The black leather motorcycle jacket "reads as cultural shorthand for cool," insists the EMP's press release for its Worn to Be Wild exhibition, happening now. But really, not many of us could pull one off, apart from Capitol Hill's Lather Daddy Laundry's mascot, anyway: the husky soap bubble with a mustache and S&M captain cap. But it has no actual body, and that presents some obvious obstacles. So let's go with the guy in the jeans, the heavy-metal concert tee, and the black tricornered leather hat encrusted with silver skull pins witnessed slow-dancing to Scorpions' "Wind of Change" in the poolroom of Greenwood's Yen Wor Garden a couple weeks ago. And I guess Lemmy can wear one, too, and grumpy aunts. But that's it.
Now let's get back to the exhibition, which begins with '20s-era utilitarian automobile wear, then the WWII bomber jackets, and then other vintage examples of the motorcycle jacket morphing into its classic shape. To accommodate the biking posture, the fit is bizarre: pitched-forward arms, longer sleeves and back, and extra room between the shoulder blades. And the snug chest, built-in waist belt, and snap closures everywhere cockblock unsavory road effects, such as the garment billowing, climbing up, or willy-nilly flapping in the wild, wild winds.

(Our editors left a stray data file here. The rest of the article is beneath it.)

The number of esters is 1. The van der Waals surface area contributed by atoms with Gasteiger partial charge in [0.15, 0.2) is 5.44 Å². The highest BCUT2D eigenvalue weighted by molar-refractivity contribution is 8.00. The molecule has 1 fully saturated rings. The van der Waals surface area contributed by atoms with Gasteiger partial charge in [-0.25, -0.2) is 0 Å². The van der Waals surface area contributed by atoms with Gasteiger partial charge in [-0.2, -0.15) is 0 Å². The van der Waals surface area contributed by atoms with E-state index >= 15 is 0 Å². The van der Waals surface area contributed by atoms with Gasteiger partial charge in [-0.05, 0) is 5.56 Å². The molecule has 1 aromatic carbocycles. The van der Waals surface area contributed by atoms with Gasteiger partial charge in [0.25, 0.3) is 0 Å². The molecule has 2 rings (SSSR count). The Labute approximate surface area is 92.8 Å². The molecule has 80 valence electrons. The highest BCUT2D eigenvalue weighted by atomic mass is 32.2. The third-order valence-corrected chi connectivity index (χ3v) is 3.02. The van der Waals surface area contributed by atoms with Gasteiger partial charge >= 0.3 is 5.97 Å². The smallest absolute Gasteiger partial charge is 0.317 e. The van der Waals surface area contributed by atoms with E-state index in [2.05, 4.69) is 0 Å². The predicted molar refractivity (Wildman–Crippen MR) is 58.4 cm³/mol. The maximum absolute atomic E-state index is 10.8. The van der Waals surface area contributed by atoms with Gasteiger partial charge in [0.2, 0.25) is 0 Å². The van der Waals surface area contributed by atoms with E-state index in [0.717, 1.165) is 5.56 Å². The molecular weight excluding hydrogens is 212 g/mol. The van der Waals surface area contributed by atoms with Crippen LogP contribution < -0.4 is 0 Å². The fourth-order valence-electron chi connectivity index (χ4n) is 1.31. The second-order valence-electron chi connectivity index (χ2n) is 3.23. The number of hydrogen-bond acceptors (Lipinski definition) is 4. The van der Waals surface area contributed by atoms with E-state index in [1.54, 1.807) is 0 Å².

The next room is a pop-culture wonderland, with designs chosen less for their fashiony riches and more for their celebrity wearers. There's a black leather motorcycle jacket on display because Elvis once owned it. It looks like a black leather motorcycle jacket. Michael Jackson's has swingy Western fringe and lots of patches: a one-eyed pirate, a confederate flag (!), a set of hands choking an eagle. (The eagle appears confused and unhappy.) Fergie's is radically glitzy, crammed with studs and metal caps from disposable lighters, and was created by leatherwear designer to the stars Agatha Blois. (She makes other custom garments, too. Per Alec Wilkinson's New Yorker article, a client once sent Agatha "a photograph from a fashion magazine of Iggy Pop naked and wrote, 'I want a pair of pants just like that.'")
The final section tributes punk badassery and youthful turmoil, and the jackets' embellishments include padlocks, safety pins, carpet tacks, rips, chains, painted images (crossed-out swastikas, syringes puncturing skulls), scrawling text ("Aspirin Feast"), and macaroni noodles, glued on, to replicate barf. There's also a great high-fashion batch, including works of Jeremy Scott (with a gorgeously frantic Keith Haring print), Rei Kawakubo for Comme des Garçons (it's clear plastic), and Jean Paul Gaultier (with zippers, snaps, and buckles layered so delicately that they appear drip-dried in liquid leather, rendering them charmingly useless).
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This article has been updated since its original publication.